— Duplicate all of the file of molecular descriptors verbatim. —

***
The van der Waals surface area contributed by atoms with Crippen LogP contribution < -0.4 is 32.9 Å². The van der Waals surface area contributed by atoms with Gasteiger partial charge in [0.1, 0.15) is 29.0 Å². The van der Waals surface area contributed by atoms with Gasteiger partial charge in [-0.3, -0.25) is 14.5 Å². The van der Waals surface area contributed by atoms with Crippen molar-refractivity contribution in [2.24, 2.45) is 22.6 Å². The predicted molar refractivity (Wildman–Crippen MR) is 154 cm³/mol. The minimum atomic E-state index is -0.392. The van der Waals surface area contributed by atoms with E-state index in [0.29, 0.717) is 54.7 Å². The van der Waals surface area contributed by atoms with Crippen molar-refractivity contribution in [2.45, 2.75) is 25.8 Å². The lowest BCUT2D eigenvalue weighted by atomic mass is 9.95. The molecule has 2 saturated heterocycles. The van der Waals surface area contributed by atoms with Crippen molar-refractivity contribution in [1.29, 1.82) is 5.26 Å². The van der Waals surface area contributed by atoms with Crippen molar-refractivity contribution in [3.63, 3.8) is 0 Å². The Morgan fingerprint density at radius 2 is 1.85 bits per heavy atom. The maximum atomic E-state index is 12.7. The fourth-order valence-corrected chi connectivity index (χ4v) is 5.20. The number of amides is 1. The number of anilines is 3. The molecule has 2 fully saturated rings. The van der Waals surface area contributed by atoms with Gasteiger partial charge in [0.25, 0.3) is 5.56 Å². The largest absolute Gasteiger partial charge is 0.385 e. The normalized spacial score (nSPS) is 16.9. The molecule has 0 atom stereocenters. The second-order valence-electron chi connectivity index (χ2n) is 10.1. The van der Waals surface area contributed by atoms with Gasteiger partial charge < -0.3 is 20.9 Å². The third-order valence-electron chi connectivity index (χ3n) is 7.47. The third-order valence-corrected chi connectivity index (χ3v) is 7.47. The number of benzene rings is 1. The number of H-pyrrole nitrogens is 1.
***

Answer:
The van der Waals surface area contributed by atoms with Crippen LogP contribution < -0.4 is 32.9 Å². The van der Waals surface area contributed by atoms with Gasteiger partial charge in [0.1, 0.15) is 29.0 Å². The van der Waals surface area contributed by atoms with Gasteiger partial charge in [-0.3, -0.25) is 14.5 Å². The van der Waals surface area contributed by atoms with Crippen molar-refractivity contribution in [2.24, 2.45) is 22.6 Å². The predicted molar refractivity (Wildman–Crippen MR) is 154 cm³/mol. The minimum atomic E-state index is -0.392. The van der Waals surface area contributed by atoms with E-state index in [0.29, 0.717) is 54.7 Å². The van der Waals surface area contributed by atoms with Crippen molar-refractivity contribution in [2.45, 2.75) is 25.8 Å². The lowest BCUT2D eigenvalue weighted by atomic mass is 9.95. The molecule has 2 saturated heterocycles. The van der Waals surface area contributed by atoms with Crippen molar-refractivity contribution in [1.29, 1.82) is 5.26 Å². The van der Waals surface area contributed by atoms with Crippen molar-refractivity contribution in [3.63, 3.8) is 0 Å². The Morgan fingerprint density at radius 2 is 1.85 bits per heavy atom. The maximum atomic E-state index is 12.7. The fourth-order valence-corrected chi connectivity index (χ4v) is 5.20. The number of amides is 1. The number of anilines is 3. The molecule has 2 fully saturated rings. The van der Waals surface area contributed by atoms with Gasteiger partial charge in [0.25, 0.3) is 5.56 Å². The largest absolute Gasteiger partial charge is 0.385 e. The normalized spacial score (nSPS) is 16.9. The molecule has 0 atom stereocenters. The second-order valence-electron chi connectivity index (χ2n) is 10.1. The van der Waals surface area contributed by atoms with Gasteiger partial charge < -0.3 is 20.9 Å². The third-order valence-electron chi connectivity index (χ3n) is 7.47. The third-order valence-corrected chi connectivity index (χ3v) is 7.47. The number of benzene rings is 1. The number of H-pyrrole nitrogens is 1.